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Everyday stories point towards better days, by the rector and prorector of the University of Copenhagen.
Something happened on Wall Street on a November day. Pfizer’s stock jumped when the pharma giant said that its vaccine looks promising. On the same day, the share price plunged at Zoom, which gains from people working from home.
Many of us probably prefer to follow the vaccine upturn and leave Zoomland behind. In any case, it is encouraging that science (again) can ‘fix’ the world situation. Not just in test tubes and labs, but also via insights that make us smarter about everything from social distancing behaviour to rhetorical psychology in prime ministerial press conferences.
… we must make an effort to stay on the sensible, restrictive track.
Regardless of the joy of returning to campus over the summer, the atmosphere at UCPH now suffers a measure of corona fatigue. Students and colleagues wrestle with well-being and ache for physical togetherness. They feel frustrated by the indefinite time span, the work to prepare online teaching, or the worries about the risk of attending exams in person.
This is a very general picture of the situation. According to WHO, 50 percent of Europeans are affected by ‘pandemic fatigue’ – a mixture of resignation, apathy and recklessness. In emergency response circles, a rule of thumb says that you can only be in a state of emergency for three months – then people start to relax. In the same way as we become numb by news sites’ constant, yellow breaking-news cries.
According to the Economist, the Danish population’s inclination to frequent hand washing and avoiding large gatherings was set back by 15-20 percentage points between April and September. The same trend is evident in REMA 1000 supermarkets, where according to Berlingske they have registered a drop by half in the use of hand sanitisers at store entrances from spring to autumn. And in the University Post we can read about students at CSS who walk against the imposed one-way direction on stairs and in hallways.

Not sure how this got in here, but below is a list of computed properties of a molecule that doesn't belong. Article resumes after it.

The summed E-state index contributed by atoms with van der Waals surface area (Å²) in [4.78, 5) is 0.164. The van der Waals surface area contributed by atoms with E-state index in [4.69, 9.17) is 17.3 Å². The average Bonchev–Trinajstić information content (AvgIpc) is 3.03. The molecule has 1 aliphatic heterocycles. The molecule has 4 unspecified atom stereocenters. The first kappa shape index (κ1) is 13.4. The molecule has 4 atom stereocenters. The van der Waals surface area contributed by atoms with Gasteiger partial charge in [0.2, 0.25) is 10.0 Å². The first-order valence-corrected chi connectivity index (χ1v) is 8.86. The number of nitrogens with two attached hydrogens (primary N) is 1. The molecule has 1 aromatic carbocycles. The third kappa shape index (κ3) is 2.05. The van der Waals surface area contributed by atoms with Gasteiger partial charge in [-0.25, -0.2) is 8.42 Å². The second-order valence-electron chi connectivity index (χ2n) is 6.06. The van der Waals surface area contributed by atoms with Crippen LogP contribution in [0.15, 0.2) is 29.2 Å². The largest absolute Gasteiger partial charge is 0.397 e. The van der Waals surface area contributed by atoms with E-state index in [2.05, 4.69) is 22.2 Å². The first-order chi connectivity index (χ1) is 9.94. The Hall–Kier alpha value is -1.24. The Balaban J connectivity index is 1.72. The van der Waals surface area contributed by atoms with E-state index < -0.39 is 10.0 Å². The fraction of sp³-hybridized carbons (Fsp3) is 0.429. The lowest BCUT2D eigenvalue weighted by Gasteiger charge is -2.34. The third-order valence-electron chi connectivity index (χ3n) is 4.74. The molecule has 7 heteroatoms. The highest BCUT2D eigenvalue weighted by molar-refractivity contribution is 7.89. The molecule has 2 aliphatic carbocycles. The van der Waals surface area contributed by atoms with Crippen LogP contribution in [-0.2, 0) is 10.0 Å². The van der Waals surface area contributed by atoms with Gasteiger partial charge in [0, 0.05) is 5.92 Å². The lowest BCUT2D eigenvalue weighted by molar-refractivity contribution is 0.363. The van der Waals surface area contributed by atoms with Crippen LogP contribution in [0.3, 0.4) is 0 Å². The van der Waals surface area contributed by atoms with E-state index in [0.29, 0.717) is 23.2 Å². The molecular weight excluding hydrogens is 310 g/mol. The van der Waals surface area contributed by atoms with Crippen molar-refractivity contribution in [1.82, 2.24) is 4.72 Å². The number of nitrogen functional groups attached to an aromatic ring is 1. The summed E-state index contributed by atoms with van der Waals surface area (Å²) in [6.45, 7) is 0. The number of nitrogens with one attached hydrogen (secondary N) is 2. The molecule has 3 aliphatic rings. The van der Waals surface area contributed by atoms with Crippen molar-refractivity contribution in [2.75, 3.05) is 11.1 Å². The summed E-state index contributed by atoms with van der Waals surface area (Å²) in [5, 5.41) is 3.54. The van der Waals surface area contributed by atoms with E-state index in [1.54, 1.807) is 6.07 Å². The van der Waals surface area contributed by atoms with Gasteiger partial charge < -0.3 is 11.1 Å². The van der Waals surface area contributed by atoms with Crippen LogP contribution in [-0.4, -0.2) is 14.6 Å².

This demotivation dictates that we must make an effort to stay on the sensible, restrictive track. To minimise the spread of infection in society and because we want to hang on to physical presence on campus and because students and researchers are so important to society that UCPH cannot come to a standstill.
In Senior Management, we need all the good input we can get in this strange and unpredictable time. For this reason, we have set up a
… let’s turn corona-correct behaviour into an everyday thing so we can keep up motivation when the effect of … the emergency response recedes
These are our notes from the committee’s first meeting: Clear and honest communication tailored to target groups, explain actions, engage staff and students in solutions, encourage local ingenuity and think in terms of opportunities rather than just tiresome bans – but above all, let’s turn corona-correct behaviour into an everyday thing so we can keep up motivation when the effect of the yellow cries and the emergency response recedes.
Examples from faculties and academic environments indicate that UCPH is actually able to handle an everyday life during the corona crisis: At LAW, a support corps of students known as ‘coronators’– offer technical assistance to teachers for streaming, etc. At SUND, they have free meditation and virtual bingo. Joint morning singing at HUM is a big Facebook hit. And at Anthropology, students can take ‘Anthro walks’ with fellow students around the Copenhagen topography. These are both inspiring and stimulating everyday stories that point towards better days.